PROPERLY delete an element from Slice in GO [SOLVED]


Tuan Nguyen

GOLANG Solutions, GO

In this tutorial we will cover different examples how to remove an element at the given index from a slice. Slices wrap arrays to give a more general, powerful, and convenient interface to sequences of data. Except for items with explicit dimension such as transformation matrices, most array programming in Go is done with slices rather than simple arrays. In today's post, I will give some examples of removing an element from a slice.

 

Golang remove from slice [Maintain the Order]

Method-1: Using append

You can use the append function to remove an element from a slice by creating a new slice with all the elements except the one you want to remove.

func remove(slice []int, s int) []int {
    return append(slice[:s], slice[s+1:]...)
}

This function will split the slices into 2 smaller slices: the first one is all the elements before and the other is all the elements after the element we want to delete. Then we have to shift every element in the second array by one to the left. In the below example, we will delete an element from int slice.

package main

import "fmt"

func remove(slice []int, s int) []int {
    return append(slice[:s], slice[s+1:]...)
}

func main() {
	beforeRemoveSlice := []int{1, 2, 3, 4, 5}
	indexRemove := 2

	fmt.Println("before remove:", beforeRemoveSlice)
	
	afterRemoveSlice := remove(beforeRemoveSlice, indexRemove)
	fmt.Println("after remove", afterRemoveSlice)
}

Output:

before remove: [1 2 3 4 5]
after remove [1 2 4 5]

 

Method-2: Using go generics

as of Go 1.18, Go now supports generics . This means you can write code that is more reusable and type-safe, and reduce the amount of boilerplate code you need to write.

With generics, you can define functions, methods, and data structures that can work with different types of values, without having to write separate code for each type. You can specify a set of constraints on the types that a generic function or data structure can work with, and the Go compiler will check that these constraints are satisfied for any type that you pass to it.

Here's an example of a generic function that takes a slice of any type and returns a new slice with the elements in reverse order:

package main

import "fmt"

func remove[T comparable](slice []T, s int) []T {
    return append(slice[:s], slice[s+1:]...)
}

func main() {
	beforeRemoveSlice := []int{1, 2, 3, 4, 5}
	strRemoveSlice := []string{"go", "linux", "cloud", "golang"}
	indexRemove := 2

	afterRemoveSlice := remove(beforeRemoveSlice, indexRemove)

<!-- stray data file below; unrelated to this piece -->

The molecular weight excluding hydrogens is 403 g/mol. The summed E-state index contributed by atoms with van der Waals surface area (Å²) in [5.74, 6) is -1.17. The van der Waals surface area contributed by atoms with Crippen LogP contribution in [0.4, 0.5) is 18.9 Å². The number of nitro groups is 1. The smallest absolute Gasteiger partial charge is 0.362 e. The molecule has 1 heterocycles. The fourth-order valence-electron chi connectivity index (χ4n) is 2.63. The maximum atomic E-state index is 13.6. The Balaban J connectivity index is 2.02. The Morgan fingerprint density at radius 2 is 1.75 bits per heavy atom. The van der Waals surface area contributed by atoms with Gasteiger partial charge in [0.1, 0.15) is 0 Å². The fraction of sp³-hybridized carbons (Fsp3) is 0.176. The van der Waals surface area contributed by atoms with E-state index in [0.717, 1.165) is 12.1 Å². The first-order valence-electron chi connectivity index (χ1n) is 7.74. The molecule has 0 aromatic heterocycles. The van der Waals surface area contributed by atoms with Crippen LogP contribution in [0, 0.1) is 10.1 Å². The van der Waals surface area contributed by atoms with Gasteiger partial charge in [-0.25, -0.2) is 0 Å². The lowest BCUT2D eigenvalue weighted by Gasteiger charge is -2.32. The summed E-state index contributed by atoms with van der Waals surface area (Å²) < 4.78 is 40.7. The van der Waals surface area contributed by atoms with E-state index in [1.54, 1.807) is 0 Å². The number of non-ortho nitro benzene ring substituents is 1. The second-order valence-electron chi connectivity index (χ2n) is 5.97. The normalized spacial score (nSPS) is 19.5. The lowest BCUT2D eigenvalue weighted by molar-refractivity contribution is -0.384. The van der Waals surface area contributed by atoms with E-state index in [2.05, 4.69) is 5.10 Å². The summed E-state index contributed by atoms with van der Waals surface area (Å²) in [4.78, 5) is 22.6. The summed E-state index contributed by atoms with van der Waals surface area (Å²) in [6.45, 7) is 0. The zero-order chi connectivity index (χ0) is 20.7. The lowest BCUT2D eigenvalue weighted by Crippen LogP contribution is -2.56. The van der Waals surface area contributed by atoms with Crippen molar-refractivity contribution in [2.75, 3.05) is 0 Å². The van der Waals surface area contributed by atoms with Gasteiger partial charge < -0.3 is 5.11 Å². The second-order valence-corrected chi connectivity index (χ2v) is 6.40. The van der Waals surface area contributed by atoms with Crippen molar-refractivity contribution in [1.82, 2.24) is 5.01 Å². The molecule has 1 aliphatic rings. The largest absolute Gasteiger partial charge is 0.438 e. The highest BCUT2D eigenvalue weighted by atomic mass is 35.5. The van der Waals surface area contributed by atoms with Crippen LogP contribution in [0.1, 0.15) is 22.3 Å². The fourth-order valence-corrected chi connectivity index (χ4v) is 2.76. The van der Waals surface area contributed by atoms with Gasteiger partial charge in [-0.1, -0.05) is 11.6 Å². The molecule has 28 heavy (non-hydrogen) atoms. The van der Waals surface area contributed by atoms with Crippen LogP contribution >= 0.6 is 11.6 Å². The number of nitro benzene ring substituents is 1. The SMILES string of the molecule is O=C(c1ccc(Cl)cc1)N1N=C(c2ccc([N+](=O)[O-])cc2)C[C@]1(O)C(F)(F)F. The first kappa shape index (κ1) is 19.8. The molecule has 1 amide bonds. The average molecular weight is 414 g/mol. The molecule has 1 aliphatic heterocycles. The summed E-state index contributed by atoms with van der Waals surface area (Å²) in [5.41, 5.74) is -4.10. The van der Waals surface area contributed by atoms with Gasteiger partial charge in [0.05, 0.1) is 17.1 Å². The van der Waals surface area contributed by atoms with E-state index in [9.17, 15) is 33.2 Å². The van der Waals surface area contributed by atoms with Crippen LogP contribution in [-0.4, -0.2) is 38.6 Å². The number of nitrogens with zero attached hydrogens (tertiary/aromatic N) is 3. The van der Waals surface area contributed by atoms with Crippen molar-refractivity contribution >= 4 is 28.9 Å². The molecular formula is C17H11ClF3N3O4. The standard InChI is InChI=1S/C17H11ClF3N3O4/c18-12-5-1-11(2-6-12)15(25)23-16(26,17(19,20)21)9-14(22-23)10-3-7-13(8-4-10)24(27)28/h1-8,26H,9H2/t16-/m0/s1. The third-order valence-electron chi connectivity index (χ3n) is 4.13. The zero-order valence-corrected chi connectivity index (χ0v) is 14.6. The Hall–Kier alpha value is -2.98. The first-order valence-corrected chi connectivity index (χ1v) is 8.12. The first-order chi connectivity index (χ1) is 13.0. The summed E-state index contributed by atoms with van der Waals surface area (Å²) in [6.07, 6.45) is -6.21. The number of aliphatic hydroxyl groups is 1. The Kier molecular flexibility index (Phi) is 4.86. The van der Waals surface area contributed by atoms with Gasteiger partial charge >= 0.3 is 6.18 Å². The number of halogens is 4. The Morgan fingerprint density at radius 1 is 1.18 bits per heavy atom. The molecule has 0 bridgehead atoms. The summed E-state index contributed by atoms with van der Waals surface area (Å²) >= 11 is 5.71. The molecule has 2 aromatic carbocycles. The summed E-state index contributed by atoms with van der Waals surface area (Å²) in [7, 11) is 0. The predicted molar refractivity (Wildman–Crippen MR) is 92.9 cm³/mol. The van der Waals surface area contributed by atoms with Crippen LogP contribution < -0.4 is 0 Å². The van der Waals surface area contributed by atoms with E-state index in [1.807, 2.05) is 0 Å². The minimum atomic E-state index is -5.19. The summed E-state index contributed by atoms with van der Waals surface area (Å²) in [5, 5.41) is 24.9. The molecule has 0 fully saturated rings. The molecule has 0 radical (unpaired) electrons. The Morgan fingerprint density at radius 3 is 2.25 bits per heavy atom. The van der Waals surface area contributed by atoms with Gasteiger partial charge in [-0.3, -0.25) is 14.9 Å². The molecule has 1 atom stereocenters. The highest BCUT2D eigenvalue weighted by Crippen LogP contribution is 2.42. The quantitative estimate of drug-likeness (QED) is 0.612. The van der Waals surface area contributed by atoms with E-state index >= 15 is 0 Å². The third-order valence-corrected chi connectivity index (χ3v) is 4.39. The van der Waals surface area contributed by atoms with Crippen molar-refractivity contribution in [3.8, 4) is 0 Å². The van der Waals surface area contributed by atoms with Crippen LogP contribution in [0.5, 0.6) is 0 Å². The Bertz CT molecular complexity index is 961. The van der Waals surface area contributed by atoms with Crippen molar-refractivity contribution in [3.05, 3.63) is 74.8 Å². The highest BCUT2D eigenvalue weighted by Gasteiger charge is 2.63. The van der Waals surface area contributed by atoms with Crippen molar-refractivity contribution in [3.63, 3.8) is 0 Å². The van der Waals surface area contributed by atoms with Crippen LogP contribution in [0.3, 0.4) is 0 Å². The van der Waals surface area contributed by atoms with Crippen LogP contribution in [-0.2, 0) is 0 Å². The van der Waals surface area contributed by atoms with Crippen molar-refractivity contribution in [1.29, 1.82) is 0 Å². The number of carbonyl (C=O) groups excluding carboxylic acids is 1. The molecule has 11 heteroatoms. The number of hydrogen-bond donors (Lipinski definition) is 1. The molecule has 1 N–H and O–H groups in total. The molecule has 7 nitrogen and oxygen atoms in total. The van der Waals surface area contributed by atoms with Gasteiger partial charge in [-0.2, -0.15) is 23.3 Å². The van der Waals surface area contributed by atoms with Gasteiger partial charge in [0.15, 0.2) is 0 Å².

afterRemoveStrSlice := remove(strRemoveSlice, indexRemove)
	fmt.Println("after remove int slice:", afterRemoveSlice)
	fmt.Println("after remove str slice:", afterRemoveStrSlice)
}

Output:

after remove int slice: [1 2 4 5]
after remove str slice: [go linux golang]

 

Golang remove from slice [Unordered]

There is a significantly faster option: Replacing the element to be deleted with the element at the end of the slice and then return the n-1 first elements if ordering is not important to you.

package main

import "fmt"

func remove[T comparable](slice []T, i int) []T {
	slice[i] = slice[len(slice)-1]
    return slice[:len(slice)-1]
}

func main() {
	beforeRemoveSlice := []int{1, 2, 3, 4, 5}
	strRemoveSlice := []string{"go", "linux", "cloud", "golang"}
	indexRemove := 2

	afterRemoveSlice := remove(beforeRemoveSlice, indexRemove)
	afterRemoveStrSlice := remove(strRemoveSlice, indexRemove)
	fmt.Println("after remove int slice:", afterRemoveSlice)
	fmt.Println("after remove str slice:", afterRemoveStrSlice)
}

Output:

after remove int slice: [1 2 5 4]
after remove str slice: [go linux golang]

 

Summary

In this tutorial, I have shown 2 simple ways to delete an element from a slice. There are 2 things to note in the above examples:

  • The answers do not perform bounds-checking. It expects a valid index as input. Go will raise panic if any negative values or indices have a value greater than or equal to the initial len(s).
  •  The first method (shift elements) is inefficient because you may end up with moving all of the elements, which is costly.

 

References

https://go.dev/doc/tutorial/generics
https://go.dev/doc/effective_go#slices

 

Views: 97

Tuan Nguyen

He is proficient in Golang, Python, Java, MongoDB, Selenium, Spring Boot, Kubernetes, Scrapy, API development, Docker, Data Scraping, PrimeFaces, Linux, Data Structures, and Data Mining. With expertise spanning these technologies, he develops robust solutions and implements efficient data processing and management strategies across various projects and platforms. You can connect with him on LinkedIn.

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